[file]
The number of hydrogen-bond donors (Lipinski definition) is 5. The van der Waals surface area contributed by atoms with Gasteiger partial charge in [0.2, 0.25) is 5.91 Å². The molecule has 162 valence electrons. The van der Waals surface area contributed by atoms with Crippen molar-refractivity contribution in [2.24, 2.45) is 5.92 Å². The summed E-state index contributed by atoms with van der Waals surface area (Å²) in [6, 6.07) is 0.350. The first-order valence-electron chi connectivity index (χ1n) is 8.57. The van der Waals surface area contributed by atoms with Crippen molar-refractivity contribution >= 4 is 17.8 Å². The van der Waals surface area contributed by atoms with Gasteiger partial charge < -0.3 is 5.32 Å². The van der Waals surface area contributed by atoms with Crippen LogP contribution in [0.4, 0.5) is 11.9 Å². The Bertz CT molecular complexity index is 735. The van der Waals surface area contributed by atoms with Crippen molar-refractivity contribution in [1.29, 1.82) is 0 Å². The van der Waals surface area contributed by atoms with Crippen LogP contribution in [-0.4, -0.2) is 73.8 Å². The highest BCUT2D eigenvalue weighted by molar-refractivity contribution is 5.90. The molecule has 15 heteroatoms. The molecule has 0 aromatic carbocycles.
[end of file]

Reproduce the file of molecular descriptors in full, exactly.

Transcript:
The number of hydrogen-bond donors (Lipinski definition) is 5. The van der Waals surface area contributed by atoms with Gasteiger partial charge in [0.2, 0.25) is 5.91 Å². The molecule has 162 valence electrons. The van der Waals surface area contributed by atoms with Crippen molar-refractivity contribution in [2.24, 2.45) is 5.92 Å². The summed E-state index contributed by atoms with van der Waals surface area (Å²) in [6, 6.07) is 0.350. The first-order valence-electron chi connectivity index (χ1n) is 8.57. The van der Waals surface area contributed by atoms with Crippen molar-refractivity contribution >= 4 is 17.8 Å². The van der Waals surface area contributed by atoms with Gasteiger partial charge < -0.3 is 5.32 Å². The van der Waals surface area contributed by atoms with Crippen LogP contribution in [0.4, 0.5) is 11.9 Å². The Bertz CT molecular complexity index is 735. The van der Waals surface area contributed by atoms with Crippen molar-refractivity contribution in [1.29, 1.82) is 0 Å². The van der Waals surface area contributed by atoms with Crippen LogP contribution in [-0.4, -0.2) is 73.8 Å². The highest BCUT2D eigenvalue weighted by molar-refractivity contribution is 5.90. The molecule has 15 heteroatoms. The molecule has 0 aromatic carbocycles.